2. “I graduated with a Business degree in 2010, and was offered an account management position from a telecommunications company I had interned with. I loved working with customers and managing and growing my accounts, but the industry we were in just wasn’t very appealing to me. After that, I stayed a full year and learned a ton about how to build and manage accounts successfully and  I ended up becoming a top performer in my group before leaving. I left at the 1-year-mark to pursue a very similar position within an industry I’m much more excited about- healthcare. I’ve been at this healthcare startup space for 2 years with this company and I feel ready to take my career to the next level so that’s why I’m currently looking for a new opportunity.”
  3. “I’ve been working as an administrative assistant for three years. At my current job in the finance department of a midsize company, I handle scheduling, meeting and travel planning for four executives and 20 staff members. I also help prepare correspondence, presentations and reports.

    “I’m known for being a detail-oriented, well-organized team player. I never miss deadlines, I’m a good communicator and I can juggle multiple tasks at once. In my performance reviews, my supervisor always notes that he appreciates my professionalism and enthusiasm for the job.

    “With this experience under my belt, I’m looking for an opportunity to take the next step in my career. I’m hoping to do so in an organization like yours that works to improve the environment, which is something I’m passionate about.”

More sample answers:

Sample answer for fresh graduates:

My name is Jane Doe, I’m 22 years old and I recently graduated from University X with a B.A. in international business. While there, I learned a lot of theory in subjects like corporate communication, international economics, corporate governance, and more. I was also part of the student government, and maintained a GPA of 3.6.

I’ve worked hard in my education and now I’m ready to apply my knowledge into practice.

While I don’t have any real-life work experience, I’ve had a lot of exposure to the business environment. A lot of my courses involved working with real companies to solve real problems.

Now, I’m looking to leverage everything I’ve learned in uni and get some hands-on work experience.

Sample answer for an experienced professionals:

Sure, I’d be glad to. I’m an tech-focused project manager for up to 8 years now.

I graduated from University X, where I made the Dean’s List, with a major in business administration and a minor in computer science. After that, I first got into the industry working as an administrative assistant at Company X. There I provided clerical support with interdepartmental communication, helped in managing schedules, and maintained the digital filing system.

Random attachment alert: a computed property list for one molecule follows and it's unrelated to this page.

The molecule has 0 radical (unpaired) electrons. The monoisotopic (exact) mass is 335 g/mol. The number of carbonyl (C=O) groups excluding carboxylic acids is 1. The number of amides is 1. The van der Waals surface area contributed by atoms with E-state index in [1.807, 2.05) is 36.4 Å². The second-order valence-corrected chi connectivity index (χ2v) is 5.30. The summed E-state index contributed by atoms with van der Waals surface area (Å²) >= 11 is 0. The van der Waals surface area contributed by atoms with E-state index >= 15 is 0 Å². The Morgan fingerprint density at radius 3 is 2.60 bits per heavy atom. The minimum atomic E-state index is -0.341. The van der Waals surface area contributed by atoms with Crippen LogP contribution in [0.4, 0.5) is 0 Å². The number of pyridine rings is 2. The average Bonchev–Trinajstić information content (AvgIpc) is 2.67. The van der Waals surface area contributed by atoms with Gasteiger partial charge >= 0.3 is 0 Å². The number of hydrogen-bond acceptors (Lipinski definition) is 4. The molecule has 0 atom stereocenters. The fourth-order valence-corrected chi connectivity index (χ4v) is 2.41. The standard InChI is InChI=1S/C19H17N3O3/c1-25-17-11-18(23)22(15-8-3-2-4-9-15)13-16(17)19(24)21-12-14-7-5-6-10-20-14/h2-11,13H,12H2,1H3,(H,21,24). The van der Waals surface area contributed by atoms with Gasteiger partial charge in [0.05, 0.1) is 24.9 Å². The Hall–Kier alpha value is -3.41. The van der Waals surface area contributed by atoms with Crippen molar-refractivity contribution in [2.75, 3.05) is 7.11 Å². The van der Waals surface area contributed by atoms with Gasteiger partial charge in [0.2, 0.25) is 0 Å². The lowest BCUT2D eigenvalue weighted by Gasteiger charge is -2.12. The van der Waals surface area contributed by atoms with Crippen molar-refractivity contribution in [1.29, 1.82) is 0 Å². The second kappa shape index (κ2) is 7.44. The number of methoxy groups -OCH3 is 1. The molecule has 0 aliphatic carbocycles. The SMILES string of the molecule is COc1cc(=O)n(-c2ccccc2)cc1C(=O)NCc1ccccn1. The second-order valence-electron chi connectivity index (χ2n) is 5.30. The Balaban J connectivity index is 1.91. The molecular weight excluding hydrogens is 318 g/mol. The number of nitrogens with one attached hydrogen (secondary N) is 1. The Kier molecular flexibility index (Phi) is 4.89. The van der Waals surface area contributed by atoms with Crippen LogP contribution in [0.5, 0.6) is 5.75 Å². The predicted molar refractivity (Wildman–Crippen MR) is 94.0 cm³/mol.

After that, I was working as a project manager for Company Y that provided cloud computing solutions for about 6 years. There, I personally managed 5+ teams of software projects, and made sure everything went smoothly in terms of business goals, deadlines, budget, and more. 

In my downtime, I enjoy reading about AI, tech, and robotics. Since you guys do all 3, I thought I’d apply.

Tips for answering “tell me about yourself” in an interview

  • You’re bound to hear “tell me about yourself” on just about every interview. Make it professional and brief. When answering, try to keep it under 1-2 minutes, at most.
  • Align your current job responsibilities (if any) to the role.
  • Connect your skills to the job description.
  • Mention past experiences and proven successes.
  • Stick to your main selling points that are relevant for the job. Avoid mentioning personal information related to your marital status, children, political or religious views. No, the HR manager doesn’t want to know your entire life story. They don’t care about which kindergarten you went to, how your first internship went, what you studied in high school or what your pastor said.
  • Practice your answer until you feel confident enough and to help you stay on track.
  • Keep in mind, though, that you shouldn’t memorize your answer—you don't want to sound like a robot or mess up your entire answer by forgetting a memorized line. Instead, come up with a general idea of what you’re going to talk about, memorize the structure, and just wing the rest on the interview. You want to sound natural, like a real person that people would like to talk to.

Always remember, a great way to prepare for interview questions is to have a friend or family member pretend to be the interviewer who asks you questions while you practise your answers.